This short YouTube video summarizes how I feel about yoga and flexibility. Especially, after studying with Judith Hanson Lasater and Mary Richards  for the past two years I am more than ever focused on strengthening and balance in yoga. Flexibility is only secondary. In fact, the really bendy people are prone to more injuries than the stiff students. If you have a lot of flexibility in your muscles and ligaments chances are you need to do strength training to create stability for your joints.  Of course, if you are unable to put on your socks, then increasing this range might be a good idea for you. So, if you think you are too inflexible to do yoga, please reconsider this thought. I encourage you to contemplate a group yoga class or even a private yoga lesson. If you are brand new to yoga, a few private lessons are often the best option to get you started. Click her to get more info about private yoga lessons. Join me every Tuesday @9am until May 21, 2019 at the Center for Spiritual Living for Yoga for Wellbeing group class where we work on strength, balance and mindfulness. Hope to see you there! Thank you for reading. Namaste, Elena Click here to go to Yoga for Wellbeing facebook event or see flyer below.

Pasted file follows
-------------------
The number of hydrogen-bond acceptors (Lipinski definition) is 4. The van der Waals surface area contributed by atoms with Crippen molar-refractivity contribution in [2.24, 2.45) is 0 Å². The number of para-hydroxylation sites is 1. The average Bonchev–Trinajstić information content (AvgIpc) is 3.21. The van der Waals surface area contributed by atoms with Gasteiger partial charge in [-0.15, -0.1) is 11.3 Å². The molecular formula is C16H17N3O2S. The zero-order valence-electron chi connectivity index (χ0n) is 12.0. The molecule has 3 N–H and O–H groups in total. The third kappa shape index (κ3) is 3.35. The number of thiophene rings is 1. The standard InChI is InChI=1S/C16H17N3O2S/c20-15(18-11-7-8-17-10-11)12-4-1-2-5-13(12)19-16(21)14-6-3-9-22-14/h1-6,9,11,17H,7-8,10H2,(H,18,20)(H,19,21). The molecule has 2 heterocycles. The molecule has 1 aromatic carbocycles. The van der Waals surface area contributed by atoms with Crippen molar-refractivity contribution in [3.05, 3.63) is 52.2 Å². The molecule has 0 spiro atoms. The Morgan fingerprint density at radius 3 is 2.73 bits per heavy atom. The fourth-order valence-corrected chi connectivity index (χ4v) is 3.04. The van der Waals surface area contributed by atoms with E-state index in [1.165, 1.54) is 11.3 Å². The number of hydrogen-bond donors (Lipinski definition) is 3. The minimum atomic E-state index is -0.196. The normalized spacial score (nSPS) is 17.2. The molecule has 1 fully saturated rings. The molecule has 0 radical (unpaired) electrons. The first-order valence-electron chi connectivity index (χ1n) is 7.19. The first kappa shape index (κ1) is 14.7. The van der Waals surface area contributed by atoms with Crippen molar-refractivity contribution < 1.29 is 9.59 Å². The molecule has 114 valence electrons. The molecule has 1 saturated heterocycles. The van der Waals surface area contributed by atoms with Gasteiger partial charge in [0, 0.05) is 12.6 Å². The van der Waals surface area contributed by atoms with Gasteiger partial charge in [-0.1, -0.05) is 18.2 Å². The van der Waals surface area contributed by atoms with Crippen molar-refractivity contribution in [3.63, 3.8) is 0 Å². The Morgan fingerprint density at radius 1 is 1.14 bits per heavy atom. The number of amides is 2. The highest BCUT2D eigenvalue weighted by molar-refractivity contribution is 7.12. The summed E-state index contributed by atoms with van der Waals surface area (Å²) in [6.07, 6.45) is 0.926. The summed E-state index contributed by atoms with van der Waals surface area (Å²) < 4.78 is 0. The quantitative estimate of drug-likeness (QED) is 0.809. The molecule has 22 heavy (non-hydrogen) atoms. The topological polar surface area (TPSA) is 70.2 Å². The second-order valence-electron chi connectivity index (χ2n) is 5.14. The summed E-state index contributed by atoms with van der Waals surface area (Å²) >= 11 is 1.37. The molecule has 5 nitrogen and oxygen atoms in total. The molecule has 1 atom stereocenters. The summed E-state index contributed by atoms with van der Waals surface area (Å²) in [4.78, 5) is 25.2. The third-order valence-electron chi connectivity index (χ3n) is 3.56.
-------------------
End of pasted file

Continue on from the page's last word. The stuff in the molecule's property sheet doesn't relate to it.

Here is the YouTube video of Leslie Kaminoff